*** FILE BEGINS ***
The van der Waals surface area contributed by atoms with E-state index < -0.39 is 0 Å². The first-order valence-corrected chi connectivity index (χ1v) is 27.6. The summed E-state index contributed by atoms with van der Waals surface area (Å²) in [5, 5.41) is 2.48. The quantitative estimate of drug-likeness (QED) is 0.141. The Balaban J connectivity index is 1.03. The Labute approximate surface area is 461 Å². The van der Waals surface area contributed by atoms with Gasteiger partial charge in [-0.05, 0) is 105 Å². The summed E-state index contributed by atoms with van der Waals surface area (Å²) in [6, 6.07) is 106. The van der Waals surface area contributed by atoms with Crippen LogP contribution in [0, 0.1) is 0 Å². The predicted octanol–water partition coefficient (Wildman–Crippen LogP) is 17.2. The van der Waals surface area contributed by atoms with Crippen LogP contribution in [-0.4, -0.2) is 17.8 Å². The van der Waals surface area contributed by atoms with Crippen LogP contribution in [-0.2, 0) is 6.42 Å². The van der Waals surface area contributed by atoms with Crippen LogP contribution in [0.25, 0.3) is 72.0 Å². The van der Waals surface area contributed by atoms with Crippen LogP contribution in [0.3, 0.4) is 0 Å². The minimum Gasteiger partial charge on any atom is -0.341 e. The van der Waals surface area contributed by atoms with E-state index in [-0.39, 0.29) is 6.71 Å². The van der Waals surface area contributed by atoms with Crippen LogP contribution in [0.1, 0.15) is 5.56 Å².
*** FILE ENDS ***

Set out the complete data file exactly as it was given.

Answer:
The van der Waals surface area contributed by atoms with E-state index < -0.39 is 0 Å². The first-order valence-corrected chi connectivity index (χ1v) is 27.6. The summed E-state index contributed by atoms with van der Waals surface area (Å²) in [5, 5.41) is 2.48. The quantitative estimate of drug-likeness (QED) is 0.141. The Balaban J connectivity index is 1.03. The Labute approximate surface area is 461 Å². The van der Waals surface area contributed by atoms with Gasteiger partial charge in [-0.05, 0) is 105 Å². The summed E-state index contributed by atoms with van der Waals surface area (Å²) in [6, 6.07) is 106. The van der Waals surface area contributed by atoms with Crippen LogP contribution in [0, 0.1) is 0 Å². The predicted octanol–water partition coefficient (Wildman–Crippen LogP) is 17.2. The van der Waals surface area contributed by atoms with Crippen LogP contribution in [-0.4, -0.2) is 17.8 Å². The van der Waals surface area contributed by atoms with Crippen LogP contribution in [-0.2, 0) is 6.42 Å². The van der Waals surface area contributed by atoms with Crippen LogP contribution in [0.25, 0.3) is 72.0 Å². The van der Waals surface area contributed by atoms with Crippen LogP contribution in [0.3, 0.4) is 0 Å². The minimum Gasteiger partial charge on any atom is -0.341 e. The van der Waals surface area contributed by atoms with E-state index in [-0.39, 0.29) is 6.71 Å². The van der Waals surface area contributed by atoms with Crippen LogP contribution in [0.1, 0.15) is 5.56 Å².